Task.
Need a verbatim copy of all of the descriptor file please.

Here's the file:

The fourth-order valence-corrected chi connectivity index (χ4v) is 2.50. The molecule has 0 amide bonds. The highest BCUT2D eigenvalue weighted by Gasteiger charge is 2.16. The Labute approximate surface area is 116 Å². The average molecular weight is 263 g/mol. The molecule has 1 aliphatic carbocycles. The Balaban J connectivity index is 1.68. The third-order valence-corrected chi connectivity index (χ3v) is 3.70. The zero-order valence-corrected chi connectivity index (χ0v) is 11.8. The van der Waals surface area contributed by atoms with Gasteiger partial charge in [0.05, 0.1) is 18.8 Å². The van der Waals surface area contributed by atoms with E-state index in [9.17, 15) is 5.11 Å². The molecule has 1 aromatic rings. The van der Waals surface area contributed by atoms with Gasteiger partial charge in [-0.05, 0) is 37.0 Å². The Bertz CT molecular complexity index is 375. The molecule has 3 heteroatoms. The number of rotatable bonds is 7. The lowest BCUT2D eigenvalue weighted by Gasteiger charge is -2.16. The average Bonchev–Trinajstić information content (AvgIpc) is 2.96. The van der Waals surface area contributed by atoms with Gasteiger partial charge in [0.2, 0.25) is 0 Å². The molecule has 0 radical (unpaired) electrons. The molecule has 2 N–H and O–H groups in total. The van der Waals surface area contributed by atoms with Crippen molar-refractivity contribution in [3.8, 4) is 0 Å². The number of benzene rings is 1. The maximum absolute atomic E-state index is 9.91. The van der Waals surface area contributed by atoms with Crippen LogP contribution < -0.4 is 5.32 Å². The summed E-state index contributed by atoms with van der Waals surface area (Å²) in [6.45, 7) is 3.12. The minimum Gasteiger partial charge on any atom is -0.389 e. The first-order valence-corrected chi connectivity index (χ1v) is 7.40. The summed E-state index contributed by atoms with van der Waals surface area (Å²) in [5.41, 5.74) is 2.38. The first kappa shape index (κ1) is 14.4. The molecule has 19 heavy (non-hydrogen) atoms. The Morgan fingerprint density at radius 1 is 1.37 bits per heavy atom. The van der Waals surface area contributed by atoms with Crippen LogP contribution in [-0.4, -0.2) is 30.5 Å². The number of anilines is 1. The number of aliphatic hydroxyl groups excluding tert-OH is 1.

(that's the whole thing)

The fourth-order valence-corrected chi connectivity index (χ4v) is 2.50. The molecule has 0 amide bonds. The highest BCUT2D eigenvalue weighted by Gasteiger charge is 2.16. The Labute approximate surface area is 116 Å². The average molecular weight is 263 g/mol. The molecule has 1 aliphatic carbocycles. The Balaban J connectivity index is 1.68. The third-order valence-corrected chi connectivity index (χ3v) is 3.70. The zero-order valence-corrected chi connectivity index (χ0v) is 11.8. The van der Waals surface area contributed by atoms with Gasteiger partial charge in [0.05, 0.1) is 18.8 Å². The van der Waals surface area contributed by atoms with E-state index in [9.17, 15) is 5.11 Å². The molecule has 1 aromatic rings. The van der Waals surface area contributed by atoms with Gasteiger partial charge in [-0.05, 0) is 37.0 Å². The Bertz CT molecular complexity index is 375. The molecule has 3 heteroatoms. The number of rotatable bonds is 7. The lowest BCUT2D eigenvalue weighted by Gasteiger charge is -2.16. The average Bonchev–Trinajstić information content (AvgIpc) is 2.96. The van der Waals surface area contributed by atoms with Gasteiger partial charge in [0.2, 0.25) is 0 Å². The molecule has 0 radical (unpaired) electrons. The molecule has 2 N–H and O–H groups in total. The van der Waals surface area contributed by atoms with Crippen molar-refractivity contribution in [3.8, 4) is 0 Å². The number of benzene rings is 1. The maximum absolute atomic E-state index is 9.91. The van der Waals surface area contributed by atoms with Crippen LogP contribution < -0.4 is 5.32 Å². The summed E-state index contributed by atoms with van der Waals surface area (Å²) in [6.45, 7) is 3.12. The minimum Gasteiger partial charge on any atom is -0.389 e. The first-order valence-corrected chi connectivity index (χ1v) is 7.40. The summed E-state index contributed by atoms with van der Waals surface area (Å²) in [5.41, 5.74) is 2.38. The first kappa shape index (κ1) is 14.4. The molecule has 19 heavy (non-hydrogen) atoms. The Morgan fingerprint density at radius 1 is 1.37 bits per heavy atom. The van der Waals surface area contributed by atoms with Crippen LogP contribution in [-0.4, -0.2) is 30.5 Å². The number of anilines is 1. The number of aliphatic hydroxyl groups excluding tert-OH is 1.